On ‘Quiet Lives of Desperation’

Our world is a vast wonderland of sights and experiences, but the majority of men will live, and die in it, while experiencing but a modicum of what it has to offer. Most spend their lives either struggling from day to day, or preparing for the future and old age in particular, but few truly venture outside of what they have been taught, and believe is the only way to live. Unfortunately for most, this way is limited to working and striving for financial and material security that is never achieved, leaving little opportunity for pleasure, simply because it is considered to be the “right” mode of living. As a result, the majority of men do “lead lives of quiet desperation” (Thoreau, ch 1 “Economy”) because excessive labor divests them of the ability to enjoy  life, while leaving them not only still financially, but also socially, spiritually, and emotionally impoverished.

They have been taught, since the earliest of times, that one must have certain things in order to be fulfilled and happy. The most important of these is to own a home and/or parcel of land. They learn that without land ownership and roots, they have and are nothing, but Thoreau explains these “men labor under a mistake. The better part of the man is soon ploughed into the soil for compost” (Thoreau). Men waste their youth, the time when their energy is high and their wonder great and new, for something that is ultimately unnecessary. There are many men that are “portionless” (Thoreau) who are nevertheless alive and potentially even more well than landowners. According to Thoreau “the laboring man has not leisure for a true integrity day by day, he cannot afford to sustain the manliest relations to men, his labors would be depreciated in the market” (Thoreau, 983) because we scarcely have the time and energy to manage the square footage of ourselves, much less a huge tract of earth.

So much of their time and energies must be devoted solely to laboring and earning a living, that they are not even able to afford to take the time for peer companionship because if they did, the fruits of their labor would be lost or undermined by even the slightest amount of time taken for such leisure. A home and land are things that require constant attention or they easily fall into disrepair. The lack of human interaction deprives them of much of the joy and richness of life because by nature, man is a social and pleasure driven animal.  It is for this reason that Thoreau states “most men . . . are so occupied with the factitious cares and superfluously coarse labors of life that its finer fruits cannot be plucked by them” (Thoreau, 983). The best and most important things in life are free, but only if those living are free from unnecessary encumbrance, in order to experience them. These include companionship and love, nature, art, literature, and all other manner of wonder in the world. These are lost in the time a man spends over invalid concern for material wealth and the grueling work that is required to, but seldom, achieves it and “he has not time to be anything but a machine” (Thoreau, 983). What he means is that all of one’s life is ultimately consumed in the pursuit of land and wealth that rob him of a happy and fulfilling life.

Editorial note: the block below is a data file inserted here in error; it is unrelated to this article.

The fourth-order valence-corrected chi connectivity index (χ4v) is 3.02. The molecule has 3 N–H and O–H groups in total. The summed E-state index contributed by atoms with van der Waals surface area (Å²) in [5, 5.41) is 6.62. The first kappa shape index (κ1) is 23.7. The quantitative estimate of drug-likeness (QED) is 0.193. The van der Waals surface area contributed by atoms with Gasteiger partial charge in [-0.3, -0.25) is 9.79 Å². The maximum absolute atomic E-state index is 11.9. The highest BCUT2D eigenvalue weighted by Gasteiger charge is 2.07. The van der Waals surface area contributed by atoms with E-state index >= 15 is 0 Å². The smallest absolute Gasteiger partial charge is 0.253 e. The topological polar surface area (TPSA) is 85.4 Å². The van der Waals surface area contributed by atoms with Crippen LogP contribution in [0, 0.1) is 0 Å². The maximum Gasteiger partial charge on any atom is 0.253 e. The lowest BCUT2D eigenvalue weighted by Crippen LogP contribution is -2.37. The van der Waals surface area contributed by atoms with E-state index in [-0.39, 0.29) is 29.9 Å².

Indeed, not only are most men’s lives consumed in this futile and extraneous material pursuit, but even the time required for the simple pleasure of sitting down to read a book must be pilfered from one’s duties and responsibilities. Thoreau exposes this rather bluntly, when he says he has “no doubt that some of you who read this book are unable to pay for all of the meals that you have actually eaten, or for the coats and shoes which are fast wearing or are already worn out, and have come to this page to spend borrowed or stolen time, robbing your creditors of an hour” (Thoreau). In other words, he sees that the mass of men work most every waking moment of their lives, only to drown in debt for such basics as food, clothing and shelter. They waste their youth and health, doing nothing more than earning money to pay the debts of yesterday, while the amounts owed are ever increasing. The only possible result of this can be desperation, because in order to override the needs of the mind, heart, and soul, in the service of material gain, one must resign oneself to not really living at all. Thoreau denounces this “resignation [as] confirmed desperation” (Thoreau) and goes on to say that “it is characteristic of wisdom not to desperate things” (Thoreau). He means that although most men are aware that their mode of living does not bring fulfillment, they have accepted it as their only option because convention says they ought, and having done so creates an inner longing so great, that it morphs into despondency and that is simply foolish.

In reality, men need very little to survive and yet, the whole of their lives are devoted to little or nothing more than survival. Yet deep within themselves, they are painfully aware that their lives are devoid of that which is truly important to a good and happy life. So they will spend it locked in silent inner turmoil, always struggling against the edict to strive for wealth they will never attain, in only the smallest and most insignificant of ways, but always losing the fight and ultimately dying without ever having really lived.




Thoreau, Henry David (1854) “Walden” Ticknor and Fields: Boston

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